From its beginnings, Spanish vocabulary was influenced by its contact with Basque, as well as by other Ibero-Romance languages, and later it absorbed many Arabic words during the Muslim presence in the Iberian Peninsula. It also adopted words from non-Iberian languages, particularly the Romance languages Occitan, French, Italian and Sardinian, as well as from Nahuatl and other Indigenous languages of the Americas.
In modern times, it has continued to add its own new words, and has increasingly borrowed from English.
Spanish is the official or national language of 19 countries in the Americas, totalling at least 418 million native speakers in the Hemisphere. In the European Union, Spanish is the mother tongue of 8% of the population, with an additional 7% speaking it as a second language. Spanish is the most popular second language learned in the United States.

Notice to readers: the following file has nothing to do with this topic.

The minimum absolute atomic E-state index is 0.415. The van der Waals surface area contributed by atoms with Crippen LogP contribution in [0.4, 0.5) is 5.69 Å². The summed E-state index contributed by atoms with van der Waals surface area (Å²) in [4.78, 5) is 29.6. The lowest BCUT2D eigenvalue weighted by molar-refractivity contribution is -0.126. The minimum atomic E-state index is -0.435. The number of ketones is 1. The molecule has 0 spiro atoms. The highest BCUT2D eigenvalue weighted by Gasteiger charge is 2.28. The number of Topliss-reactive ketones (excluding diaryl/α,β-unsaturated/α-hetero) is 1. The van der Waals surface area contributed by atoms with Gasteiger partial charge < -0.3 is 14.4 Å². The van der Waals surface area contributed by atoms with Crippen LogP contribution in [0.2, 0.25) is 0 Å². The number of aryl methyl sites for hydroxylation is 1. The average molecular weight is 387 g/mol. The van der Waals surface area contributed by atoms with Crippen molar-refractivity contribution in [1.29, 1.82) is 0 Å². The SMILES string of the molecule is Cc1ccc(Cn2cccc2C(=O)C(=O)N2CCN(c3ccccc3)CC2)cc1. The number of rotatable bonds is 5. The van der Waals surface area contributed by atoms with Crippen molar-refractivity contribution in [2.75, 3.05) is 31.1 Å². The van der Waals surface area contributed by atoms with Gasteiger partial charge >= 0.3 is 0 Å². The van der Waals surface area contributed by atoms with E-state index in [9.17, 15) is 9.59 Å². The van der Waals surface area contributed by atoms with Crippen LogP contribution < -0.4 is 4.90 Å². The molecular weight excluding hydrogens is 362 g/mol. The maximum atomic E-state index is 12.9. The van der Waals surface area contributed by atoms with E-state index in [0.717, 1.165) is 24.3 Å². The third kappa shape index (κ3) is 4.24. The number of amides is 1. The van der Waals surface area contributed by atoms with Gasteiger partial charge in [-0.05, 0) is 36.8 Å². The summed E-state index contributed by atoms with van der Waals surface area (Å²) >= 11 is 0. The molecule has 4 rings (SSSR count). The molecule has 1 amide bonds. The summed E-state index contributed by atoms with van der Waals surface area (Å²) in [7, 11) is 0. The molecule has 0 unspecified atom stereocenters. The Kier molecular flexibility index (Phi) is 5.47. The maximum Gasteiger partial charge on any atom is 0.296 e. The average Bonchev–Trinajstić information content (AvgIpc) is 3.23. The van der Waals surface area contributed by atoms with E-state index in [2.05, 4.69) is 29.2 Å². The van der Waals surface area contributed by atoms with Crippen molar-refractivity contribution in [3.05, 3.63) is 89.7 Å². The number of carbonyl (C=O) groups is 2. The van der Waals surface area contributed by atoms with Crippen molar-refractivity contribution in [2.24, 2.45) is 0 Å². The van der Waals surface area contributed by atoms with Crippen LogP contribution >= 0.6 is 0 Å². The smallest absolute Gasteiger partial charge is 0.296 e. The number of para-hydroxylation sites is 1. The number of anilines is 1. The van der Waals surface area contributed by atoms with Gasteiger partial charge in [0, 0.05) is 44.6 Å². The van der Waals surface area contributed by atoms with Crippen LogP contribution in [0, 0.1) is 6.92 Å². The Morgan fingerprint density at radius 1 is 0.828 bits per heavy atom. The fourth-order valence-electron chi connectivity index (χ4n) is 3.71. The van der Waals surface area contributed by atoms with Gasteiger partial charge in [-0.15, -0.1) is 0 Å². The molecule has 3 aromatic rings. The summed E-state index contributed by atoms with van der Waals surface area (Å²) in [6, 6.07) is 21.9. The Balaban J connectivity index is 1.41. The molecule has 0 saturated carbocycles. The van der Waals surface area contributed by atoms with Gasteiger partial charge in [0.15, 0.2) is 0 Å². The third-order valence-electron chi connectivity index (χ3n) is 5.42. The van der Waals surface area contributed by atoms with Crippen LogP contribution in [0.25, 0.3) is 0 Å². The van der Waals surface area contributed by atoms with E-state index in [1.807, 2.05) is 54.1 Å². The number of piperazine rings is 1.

- It’s the second most popular language in the world, and supposedly by 2050, it’ll be running neck-and-neck with English. You may as well get ahead of the curve now.
- It’ll increase your career prospects. Adding the ability to speak a second language to your resume will send you right to the top of the candidates list.
- Comfortably conversing in a second language automatically enhances your critical thinking skills.
- Studying Spanish increases your appreciation of other people and their cultures.
- Spanish opens up an entire world of sporting events to enthusiasts.
- Proficiency in Spanish will significantly improve your chances of being accepted to a university and to graduate school.
- Using Spanish will unlock a world of travel destinations.
- Spanish is easy to learn. Written Spanish is almost completely phonetic — look at any Spanish word, and you can tell how it is pronounced.
- It is the third most commonly used language on the Internet (after English and Chinese).
- Learn Spanish to improve your knowledge of your own language.